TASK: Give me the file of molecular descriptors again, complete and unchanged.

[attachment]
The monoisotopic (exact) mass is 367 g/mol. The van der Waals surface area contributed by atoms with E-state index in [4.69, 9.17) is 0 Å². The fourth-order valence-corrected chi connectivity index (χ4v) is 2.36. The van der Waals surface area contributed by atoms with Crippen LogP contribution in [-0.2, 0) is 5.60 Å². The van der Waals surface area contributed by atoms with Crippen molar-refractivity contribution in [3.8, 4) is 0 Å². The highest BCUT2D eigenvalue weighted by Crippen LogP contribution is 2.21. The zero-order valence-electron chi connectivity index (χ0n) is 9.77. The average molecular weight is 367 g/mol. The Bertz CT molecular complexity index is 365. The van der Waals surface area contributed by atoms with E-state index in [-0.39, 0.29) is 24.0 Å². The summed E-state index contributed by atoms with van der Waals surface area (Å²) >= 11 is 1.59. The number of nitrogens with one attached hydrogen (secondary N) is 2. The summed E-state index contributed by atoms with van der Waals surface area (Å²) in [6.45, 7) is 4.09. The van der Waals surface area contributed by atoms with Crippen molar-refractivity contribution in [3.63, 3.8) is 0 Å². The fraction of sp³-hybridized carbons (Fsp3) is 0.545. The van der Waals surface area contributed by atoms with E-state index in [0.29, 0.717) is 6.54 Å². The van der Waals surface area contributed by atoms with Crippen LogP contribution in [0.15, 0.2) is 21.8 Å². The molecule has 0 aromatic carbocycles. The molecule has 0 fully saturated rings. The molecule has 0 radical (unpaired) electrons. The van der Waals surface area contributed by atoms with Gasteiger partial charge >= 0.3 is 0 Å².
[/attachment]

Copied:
The monoisotopic (exact) mass is 367 g/mol. The van der Waals surface area contributed by atoms with E-state index in [4.69, 9.17) is 0 Å². The fourth-order valence-corrected chi connectivity index (χ4v) is 2.36. The van der Waals surface area contributed by atoms with Crippen LogP contribution in [-0.2, 0) is 5.60 Å². The van der Waals surface area contributed by atoms with Crippen molar-refractivity contribution in [3.8, 4) is 0 Å². The highest BCUT2D eigenvalue weighted by Crippen LogP contribution is 2.21. The zero-order valence-electron chi connectivity index (χ0n) is 9.77. The average molecular weight is 367 g/mol. The Bertz CT molecular complexity index is 365. The van der Waals surface area contributed by atoms with E-state index in [-0.39, 0.29) is 24.0 Å². The summed E-state index contributed by atoms with van der Waals surface area (Å²) >= 11 is 1.59. The number of nitrogens with one attached hydrogen (secondary N) is 2. The summed E-state index contributed by atoms with van der Waals surface area (Å²) in [6.45, 7) is 4.09. The van der Waals surface area contributed by atoms with Crippen molar-refractivity contribution in [3.63, 3.8) is 0 Å². The fraction of sp³-hybridized carbons (Fsp3) is 0.545. The van der Waals surface area contributed by atoms with E-state index in [0.29, 0.717) is 6.54 Å². The van der Waals surface area contributed by atoms with Crippen LogP contribution in [0.15, 0.2) is 21.8 Å². The molecule has 0 aromatic carbocycles. The molecule has 0 fully saturated rings. The molecule has 0 radical (unpaired) electrons. The van der Waals surface area contributed by atoms with Gasteiger partial charge >= 0.3 is 0 Å².